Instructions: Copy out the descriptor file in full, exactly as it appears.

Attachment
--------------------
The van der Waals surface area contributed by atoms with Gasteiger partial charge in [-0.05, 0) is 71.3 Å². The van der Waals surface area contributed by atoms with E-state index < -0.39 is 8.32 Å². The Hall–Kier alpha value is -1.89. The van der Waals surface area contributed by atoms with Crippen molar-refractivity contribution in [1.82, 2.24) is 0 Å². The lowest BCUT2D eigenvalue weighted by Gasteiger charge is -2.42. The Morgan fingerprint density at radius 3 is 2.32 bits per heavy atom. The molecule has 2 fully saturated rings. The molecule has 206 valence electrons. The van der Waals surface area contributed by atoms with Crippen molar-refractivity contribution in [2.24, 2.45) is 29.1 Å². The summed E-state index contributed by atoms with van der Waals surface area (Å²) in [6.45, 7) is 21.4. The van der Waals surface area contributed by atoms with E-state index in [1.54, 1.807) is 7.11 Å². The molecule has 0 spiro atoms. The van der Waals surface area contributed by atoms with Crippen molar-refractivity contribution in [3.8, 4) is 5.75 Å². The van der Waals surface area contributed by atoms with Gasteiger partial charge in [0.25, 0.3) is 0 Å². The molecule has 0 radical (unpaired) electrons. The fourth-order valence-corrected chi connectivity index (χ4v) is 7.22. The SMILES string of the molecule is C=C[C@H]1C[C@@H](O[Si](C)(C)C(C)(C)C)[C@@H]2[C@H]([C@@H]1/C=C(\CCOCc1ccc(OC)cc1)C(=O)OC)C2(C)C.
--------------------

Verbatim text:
The van der Waals surface area contributed by atoms with Gasteiger partial charge in [-0.05, 0) is 71.3 Å². The van der Waals surface area contributed by atoms with E-state index < -0.39 is 8.32 Å². The Hall–Kier alpha value is -1.89. The van der Waals surface area contributed by atoms with Crippen molar-refractivity contribution in [1.82, 2.24) is 0 Å². The lowest BCUT2D eigenvalue weighted by Gasteiger charge is -2.42. The Morgan fingerprint density at radius 3 is 2.32 bits per heavy atom. The molecule has 2 fully saturated rings. The molecule has 206 valence electrons. The van der Waals surface area contributed by atoms with Crippen molar-refractivity contribution in [2.24, 2.45) is 29.1 Å². The summed E-state index contributed by atoms with van der Waals surface area (Å²) in [6.45, 7) is 21.4. The van der Waals surface area contributed by atoms with E-state index in [1.54, 1.807) is 7.11 Å². The molecule has 0 spiro atoms. The van der Waals surface area contributed by atoms with Crippen molar-refractivity contribution in [3.8, 4) is 5.75 Å². The van der Waals surface area contributed by atoms with Gasteiger partial charge in [0.25, 0.3) is 0 Å². The molecule has 0 radical (unpaired) electrons. The fourth-order valence-corrected chi connectivity index (χ4v) is 7.22. The SMILES string of the molecule is C=C[C@H]1C[C@@H](O[Si](C)(C)C(C)(C)C)[C@@H]2[C@H]([C@@H]1/C=C(\CCOCc1ccc(OC)cc1)C(=O)OC)C2(C)C.